The aim of AEC (ASEAN Economic Community) blueprint 2015 is to achieve economic integration across ASEAN to establish ASEAN as both a single market and a production base with free movement of goods, services, investment, capital and labor, in order to take over the role of largest factory of the world after China.
AEC Key Pillars
- A single market and production base
- A highly competitive economic region
- A region of equitable economic development
- A region fully integrated into the global economy
AEC will establish ASEAN as a single market and production base by focusing on 12 sectors: agro-based products, air travel, automotive, e-ASEAN, electronics, fisheries, healthcare, logistics, rubber-based products, textiles and apparel, tourism, and wood-based products.
To create a community based on open market and industrial base, there are certain agreements as following:
- Lower tariff schedule under ASEAN free trade zone through AFTA and CEPT. Under this measure ASEAN members will apply a tariff rate of 0 to 5% for imported goods originating within ASEAN, and the local ASEAN content must be at least 40% of FOB value of goods.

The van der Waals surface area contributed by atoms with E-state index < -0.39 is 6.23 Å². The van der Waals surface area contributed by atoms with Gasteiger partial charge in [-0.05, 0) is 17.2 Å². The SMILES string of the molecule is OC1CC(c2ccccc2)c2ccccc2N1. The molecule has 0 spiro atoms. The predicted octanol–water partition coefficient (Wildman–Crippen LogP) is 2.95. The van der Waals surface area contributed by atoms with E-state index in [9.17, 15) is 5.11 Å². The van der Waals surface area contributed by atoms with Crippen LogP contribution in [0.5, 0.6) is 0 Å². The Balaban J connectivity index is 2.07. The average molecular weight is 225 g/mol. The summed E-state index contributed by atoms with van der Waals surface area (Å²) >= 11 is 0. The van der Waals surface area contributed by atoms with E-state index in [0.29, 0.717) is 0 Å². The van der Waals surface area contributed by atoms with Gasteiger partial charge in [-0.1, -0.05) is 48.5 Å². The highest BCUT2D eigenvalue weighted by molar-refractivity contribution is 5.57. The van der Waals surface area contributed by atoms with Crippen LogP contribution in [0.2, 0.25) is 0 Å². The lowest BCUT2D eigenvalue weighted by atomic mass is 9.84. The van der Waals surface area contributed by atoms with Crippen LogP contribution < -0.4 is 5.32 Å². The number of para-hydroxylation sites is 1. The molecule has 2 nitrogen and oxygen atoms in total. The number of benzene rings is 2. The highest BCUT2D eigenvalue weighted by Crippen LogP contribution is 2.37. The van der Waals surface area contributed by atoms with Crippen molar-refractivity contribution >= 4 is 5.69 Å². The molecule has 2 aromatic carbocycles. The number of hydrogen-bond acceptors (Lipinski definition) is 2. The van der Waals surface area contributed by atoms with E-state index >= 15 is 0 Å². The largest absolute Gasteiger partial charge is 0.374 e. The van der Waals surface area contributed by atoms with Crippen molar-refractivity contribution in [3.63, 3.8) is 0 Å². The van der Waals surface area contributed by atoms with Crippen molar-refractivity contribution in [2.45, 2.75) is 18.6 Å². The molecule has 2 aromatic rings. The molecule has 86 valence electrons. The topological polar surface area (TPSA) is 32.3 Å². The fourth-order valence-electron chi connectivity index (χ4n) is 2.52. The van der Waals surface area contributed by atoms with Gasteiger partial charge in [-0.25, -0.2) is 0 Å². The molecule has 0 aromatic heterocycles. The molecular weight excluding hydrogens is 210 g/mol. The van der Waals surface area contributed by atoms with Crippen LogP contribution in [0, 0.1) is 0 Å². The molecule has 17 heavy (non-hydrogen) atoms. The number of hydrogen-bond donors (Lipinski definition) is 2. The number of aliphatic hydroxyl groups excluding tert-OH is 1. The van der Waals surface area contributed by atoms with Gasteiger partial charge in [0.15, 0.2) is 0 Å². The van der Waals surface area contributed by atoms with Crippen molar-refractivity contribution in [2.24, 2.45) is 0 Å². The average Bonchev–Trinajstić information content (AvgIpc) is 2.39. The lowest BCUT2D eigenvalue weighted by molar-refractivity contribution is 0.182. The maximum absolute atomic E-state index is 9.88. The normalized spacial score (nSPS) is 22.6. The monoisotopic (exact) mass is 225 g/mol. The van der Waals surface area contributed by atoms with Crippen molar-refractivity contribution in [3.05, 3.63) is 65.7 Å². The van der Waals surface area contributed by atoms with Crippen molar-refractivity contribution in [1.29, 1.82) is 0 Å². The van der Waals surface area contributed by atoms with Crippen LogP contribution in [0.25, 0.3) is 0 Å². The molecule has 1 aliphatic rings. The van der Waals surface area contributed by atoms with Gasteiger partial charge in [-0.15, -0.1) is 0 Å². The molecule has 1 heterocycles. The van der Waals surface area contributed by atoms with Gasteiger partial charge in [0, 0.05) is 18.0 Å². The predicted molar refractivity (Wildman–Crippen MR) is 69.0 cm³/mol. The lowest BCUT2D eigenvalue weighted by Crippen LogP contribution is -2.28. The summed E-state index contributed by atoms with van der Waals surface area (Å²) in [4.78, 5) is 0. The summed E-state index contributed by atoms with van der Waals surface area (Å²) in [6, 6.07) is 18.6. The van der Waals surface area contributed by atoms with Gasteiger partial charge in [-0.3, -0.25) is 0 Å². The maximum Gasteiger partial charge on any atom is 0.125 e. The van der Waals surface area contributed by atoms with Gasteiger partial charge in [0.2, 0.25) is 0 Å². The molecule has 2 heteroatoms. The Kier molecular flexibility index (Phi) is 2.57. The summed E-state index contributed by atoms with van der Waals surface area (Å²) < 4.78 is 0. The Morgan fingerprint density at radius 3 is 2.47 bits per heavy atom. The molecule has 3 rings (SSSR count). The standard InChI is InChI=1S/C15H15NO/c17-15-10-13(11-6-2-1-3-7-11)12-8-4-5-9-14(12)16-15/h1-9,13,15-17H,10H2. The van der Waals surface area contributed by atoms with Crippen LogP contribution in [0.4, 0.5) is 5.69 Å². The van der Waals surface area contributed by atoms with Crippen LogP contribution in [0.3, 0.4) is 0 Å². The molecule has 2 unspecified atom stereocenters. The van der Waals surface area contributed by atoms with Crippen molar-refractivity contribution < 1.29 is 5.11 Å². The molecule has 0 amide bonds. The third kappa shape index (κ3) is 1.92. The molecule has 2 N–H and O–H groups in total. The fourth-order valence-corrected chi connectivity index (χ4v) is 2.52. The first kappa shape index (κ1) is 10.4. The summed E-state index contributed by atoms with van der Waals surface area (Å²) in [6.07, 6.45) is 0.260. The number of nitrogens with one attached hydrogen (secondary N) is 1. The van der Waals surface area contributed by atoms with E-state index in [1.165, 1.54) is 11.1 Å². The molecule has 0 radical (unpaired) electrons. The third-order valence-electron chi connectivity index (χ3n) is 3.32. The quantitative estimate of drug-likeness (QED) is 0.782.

- Removing non-tariff barriers within ASEAN, so only one set of standardized documents for certification and testing are needed by 2025.
- Invest in new infrastructure project. The flagship investment is the TransAsia bus from Kunming to Singapore.
ASEAN is among the top 3 non-EU trade partners and EU is the most important foreign investor in ASEAN and 3rd largest trading partner. The inauguration of ASEAN economic community will make it more convenient to use neighbouring markets and cheaper labor force of least developed countries.
Two accomplishments of ASEAN economic community are the abolition of most tariffs and gain higher level of mutual investments. However, it is still lacking standardised regulations and common agreements on services and free movement of workers. By having greater cooperation with ASEAN, European companies could increase export, investment and job opportunities. ASEAN and EU should cooperate to combat terrorism and solve global challenges to strengthen the interest of European companies.